Sometimes you can cut down the number of migraine headaches you have by avoiding potential triggers. Identifying migraine triggers isn't easy. Many doctors recommend keeping a headache diary. By recording the circumstances (e.g., emotions, foods eaten) surrounding your migraines, you may eventually figure out what situations to stay clear of to reduce your risk of migraines.
There are some measures you can take to help reduce the number of migraine headaches: avoid sleep deprivation and undue stress and maintain a regular exercise program and good nutrition. Other techniques such as yoga, meditation, and biofeedback techniques may also be helpful. When these measures do not solve the problem, medication may be required. Document the techniques you've tried and how well they worked in your headache diary, too.
There are two basic types of migraine medication: abortive medications are used to control the symptoms of an existing migraine headache, and prophylactic medications are taken to prevent migraine headaches. The choice of treatment depends on the severity of migraine, other medical problems, and on how often migraines occur.
Abortive medications include:
- pain medications that contain ASA, acetaminophen, non-steroidal anti-inflammatory agents such as ibuprofen, or naproxen for mild to moderate migraine headaches
- ergot preparations such as ergotamine or dihydroergotamine (DHE) that constrict dilated blood vessels
- triptans (e.g., sumatriptan, naratriptan, zolmitriptan, rizatriptan, almotriptan, frovatriptan, eletriptan) that mimic the chemical messenger serotonin, constricting blood vessels to relieve pain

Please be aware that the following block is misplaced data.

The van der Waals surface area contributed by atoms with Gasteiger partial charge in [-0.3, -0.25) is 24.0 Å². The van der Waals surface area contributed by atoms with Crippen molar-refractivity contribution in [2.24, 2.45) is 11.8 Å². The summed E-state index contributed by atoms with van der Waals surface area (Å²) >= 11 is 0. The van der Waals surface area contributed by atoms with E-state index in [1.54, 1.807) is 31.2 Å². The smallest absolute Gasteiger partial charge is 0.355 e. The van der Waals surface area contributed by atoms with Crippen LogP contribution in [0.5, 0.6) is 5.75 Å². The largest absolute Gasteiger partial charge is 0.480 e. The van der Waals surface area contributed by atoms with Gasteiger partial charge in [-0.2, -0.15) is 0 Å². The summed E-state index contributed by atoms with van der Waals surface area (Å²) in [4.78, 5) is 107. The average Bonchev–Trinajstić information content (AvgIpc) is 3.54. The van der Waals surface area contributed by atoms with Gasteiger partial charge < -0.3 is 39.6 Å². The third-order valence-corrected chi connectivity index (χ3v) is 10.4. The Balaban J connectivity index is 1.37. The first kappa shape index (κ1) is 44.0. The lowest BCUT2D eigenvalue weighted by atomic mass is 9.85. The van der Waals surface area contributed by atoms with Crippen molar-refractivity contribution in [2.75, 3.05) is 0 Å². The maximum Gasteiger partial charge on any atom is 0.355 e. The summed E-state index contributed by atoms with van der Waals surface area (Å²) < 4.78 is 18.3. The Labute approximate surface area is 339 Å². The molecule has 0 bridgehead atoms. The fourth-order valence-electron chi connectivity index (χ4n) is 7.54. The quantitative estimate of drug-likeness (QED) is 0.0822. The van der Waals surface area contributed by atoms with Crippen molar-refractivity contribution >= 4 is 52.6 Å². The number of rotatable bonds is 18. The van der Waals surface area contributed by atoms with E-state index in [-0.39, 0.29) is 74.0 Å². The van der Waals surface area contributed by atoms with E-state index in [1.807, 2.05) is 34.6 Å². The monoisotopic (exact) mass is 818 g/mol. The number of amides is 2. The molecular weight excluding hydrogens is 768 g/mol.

- metoclopromide, chlorpromazine, prochlorperazine, and dimenhydrinate may also be used
Prophylactic medications include:
- antiseizure medications such as valproic acid, divalproex sodium, gabapentin, and topiramate – these may stabilize nerve cells and prevent the brain hypersensitivity that triggers the migraine
- blood pressure medications such as beta-blockers (e.g., propranolol or metoprolol), candesartan, lisinopril, and calcium channel blockers (e.g., flunarizine and verapamil) – these can prevent headaches by stabilizing blood vessels
- riboflavin (vitamin B2), coenzyme Q10, or magnesium supplements – these may be used for people who are concerned about medication side effects
- serotonin blockers such as pizotifen may also be effective
- tricyclic antidepressants such as amitriptyline and nortriptyline – these work like pain medications at lower doses and increase the levels of certain brain chemicals
A headache specialist might recommend other therapies:
- There are herbal products like butterbur that might help prevent migraines.
- Relaxation therapy and biofeedback aim to teach people to control body functions such as temperature and pulse.
- Behavioural therapy involves learning how to avoid headache triggers by changing behaviour.
There is some evidence that suggests chiropractic care, such as spinal manipulation, can help alleviate pain associated with migraine that originates from the neck.
*All medications have both common (generic) and brand names. The brand name is what a specific manufacturer calls the product (e.g., Tylenol®). The common name is the medical name for the medication (e.g., acetaminophen). A medication may have many brand names, but only one common name. This article lists medications by their common names. For information on a given medication, check our Drug Information database. For more information on brand names, speak with your doctor or pharmacist.
All material copyright MediResource Inc. 1996 – 2017. Terms and conditions of use. The contents herein are for informational purposes only. Always seek the advice of your physician or other qualified health provider with any questions you may have regarding a medical condition. Source: www.medbroadcast.com/condition/getcondition/Migraine